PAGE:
The Mekong River has struck a record low level amid massive dam construction, drought and climate change, threatening the livelihoods of millions who live along its banks. (Photo: Luke Hunt/ucanews)
A recent flurry of alarming headlines painted a grim outlook for the Mekong River, with coverage dominated by the damage caused by dams, drought and climate change, which are all now a reality and no longer warnings that can be swept aside by willfully blind politicians.
In too many places the river has turned blue, meaning there is a severe lack of the sediment needed to replenish the banks, with soil erosion looming as the next threat to thousands of homes and buildings after access to food.
Fish catches are puny and bureaucrats are panicky about what to do with 70 million people who rely on the river. Many have spent the past year wandering its course like a lost tribe.
It’s the stuff of Water Wars, an issue that dates back to the 1992 International Conference on Water and the Environment when scientists warned climate change and water scarcity could redefine how conflicts are fought in future.
That matters when the world’s 12th longest river, traversing six countries, is hitting its lowest ebb ever and any relief from the wet season is still six months away.
The Indian Ocean Dipole
The lack of water in the Mekong Delta is about as unseasonal as the Australian bushfires, which normally ignite as summer ends with February, March and April considered the danger months, but this season the fires arrived six months earlier as a long drought persisted.
Droughts in Southeast Asia and Australia have also been tied to the same cause and effect, spawned across the Indian Ocean in a climate phenomenon known as the Dipole.
Unusually cooler than average sea urface temperatures across the eastern half of the Indian Ocean cause less rainfall as warmer waters in its west cause floods in East Africa. It’s a phenomenon that has been exacerbated by global warming and is now peaking at record extremes.
Those extremes normally occur once every 17.3 years but scientists are forecasting its frequency will increase to once every 6.3 years over this century. Whether politicians like it or not, that means a total rethink of how people live, where they are housed and what they eat to survive.
As a first world country, Australia is far more capable of at least grappling with the devastating drought — and horrendous fires currently enveloping the eastern seaboard — than Southeast Asia, a mix of impoverished and developing nations run by authoritarian regimes.
But at the heart of both crises is human intervention. In Australia too many fires were deliberately lit by arsonists. Along the Mekong too many dams, advocated by politicians and funded by banks, are ruining the natural water course.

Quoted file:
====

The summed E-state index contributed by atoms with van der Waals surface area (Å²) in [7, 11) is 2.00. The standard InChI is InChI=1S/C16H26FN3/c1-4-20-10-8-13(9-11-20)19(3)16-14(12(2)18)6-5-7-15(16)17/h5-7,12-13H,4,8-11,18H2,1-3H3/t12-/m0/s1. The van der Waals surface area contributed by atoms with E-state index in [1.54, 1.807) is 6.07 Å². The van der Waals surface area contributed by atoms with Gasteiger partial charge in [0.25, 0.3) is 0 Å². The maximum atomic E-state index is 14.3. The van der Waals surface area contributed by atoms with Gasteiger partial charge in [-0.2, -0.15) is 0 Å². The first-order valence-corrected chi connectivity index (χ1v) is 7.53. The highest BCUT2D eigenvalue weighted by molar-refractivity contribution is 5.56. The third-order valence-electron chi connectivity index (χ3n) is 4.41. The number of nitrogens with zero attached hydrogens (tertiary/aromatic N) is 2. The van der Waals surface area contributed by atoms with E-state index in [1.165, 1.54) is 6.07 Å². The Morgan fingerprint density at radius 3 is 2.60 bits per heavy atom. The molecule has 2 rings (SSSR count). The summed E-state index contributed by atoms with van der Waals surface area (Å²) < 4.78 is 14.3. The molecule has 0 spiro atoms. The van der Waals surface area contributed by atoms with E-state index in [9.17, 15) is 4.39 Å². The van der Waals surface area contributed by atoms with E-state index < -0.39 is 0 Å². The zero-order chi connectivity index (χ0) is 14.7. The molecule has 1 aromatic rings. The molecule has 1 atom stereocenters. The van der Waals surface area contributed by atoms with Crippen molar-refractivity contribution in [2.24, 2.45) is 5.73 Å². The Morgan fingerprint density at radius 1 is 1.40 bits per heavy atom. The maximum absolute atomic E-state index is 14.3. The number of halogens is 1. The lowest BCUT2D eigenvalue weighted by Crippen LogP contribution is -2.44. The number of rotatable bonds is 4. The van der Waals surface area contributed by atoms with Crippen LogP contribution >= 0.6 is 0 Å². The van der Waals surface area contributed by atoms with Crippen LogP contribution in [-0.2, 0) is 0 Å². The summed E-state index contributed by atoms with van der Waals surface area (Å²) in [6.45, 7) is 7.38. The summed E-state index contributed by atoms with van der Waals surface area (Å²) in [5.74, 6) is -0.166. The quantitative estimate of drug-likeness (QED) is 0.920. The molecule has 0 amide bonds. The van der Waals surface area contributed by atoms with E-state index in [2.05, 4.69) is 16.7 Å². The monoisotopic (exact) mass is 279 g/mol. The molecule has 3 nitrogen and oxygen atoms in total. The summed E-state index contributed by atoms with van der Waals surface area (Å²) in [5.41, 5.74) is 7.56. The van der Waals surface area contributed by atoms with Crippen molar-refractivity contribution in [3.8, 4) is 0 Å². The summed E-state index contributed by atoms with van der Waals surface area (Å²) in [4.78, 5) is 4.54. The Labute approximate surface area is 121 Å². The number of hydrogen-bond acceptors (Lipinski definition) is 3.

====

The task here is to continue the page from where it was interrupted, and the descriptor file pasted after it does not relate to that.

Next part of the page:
The cold comfort of ‘I told you so’
The Mekong’s ills are being defined by a clamor for growth at any cost by the greedy few and an ability to silence or kill those who question, highlighted by the abduction and disappearance of the renowned Laos agriculturalist Sombath Somphone in 2012 and many others since then.
As the Dipole and its Pacific Ocean equivalent, El Nino, formed a backdrop to dire warnings two decades ago, few outcomes were as predictable as the damage caused by dam construction in China and Laos.
Experts like Australian academic and historian Milton Osborne were among those who feared the worst and said so. So were environmentalists, dismissed as left-wing ratbags along with scientists who told the inconvenient truth.
Countless articles have been written by journalists. The latest by Leonie Kijewski and published on Christmas Day rightly warns that the Mekong is neither a tap nor a toilet after boffins at the Mekong River Commission (MRC) released a plan to mitigate the impact of drought.
Tailored with bureaucratic jargon, the report was big on more meetings, more dialogue and advice like: "It is extremely important for the MRC to enhance cooperation with China and Myanmar."
And? Well, there was also an agreement to improve cooperation between Beijing — where the Mekong River is known as the Lancang — with the MRC signing an agreement with the Lancang-Mekong Water Resources Cooperation Center.
An Pich Hatda, chief executive of the MRC Secretariat, said this would help ensure “effective upper and lower Mekong river basin management for future sustainability and shared benefits.” It was just another one of many agreements big on advice but short on action.
Thatched huts and glitzy skyscrapers
That’s cold comfort for a river that has already been overfished and faces rising salinity levels and pollution by industry or inhabitants who range from those who live in thatched huts surviving hand to mouth to the well-off living in apartment blocks lining the river’s banks.
The Indian Ocean Dipole is as capable of striking record lows as it is highs. Global warming is not just about higher temperatures; it’s also about increased energy in the atmosphere which is also capable of producing much lower temperatures and much bigger wet seasons and floods as a result.
Water has to go somewhere. The sudden release of water from a dam will only flush more sediment out to the delta where at least two exit routes into the sea have already closed. As riverbanks erode and crumble, so will roads, buildings and infrastructure.
It’s a prospect that regional leaders and politicians will find difficult to fathom and one that will lead to diplomatic disputes and quite possibly conflict, with the costs borne by those who have most to lose. And it is a crisis which will dominate the headlines over the coming 12 months.
Luke Hunt is a senior opinion writer for ucanews. The views expressed in this article are those of the author and do not necessarily reflect the official editorial position of ucanews.
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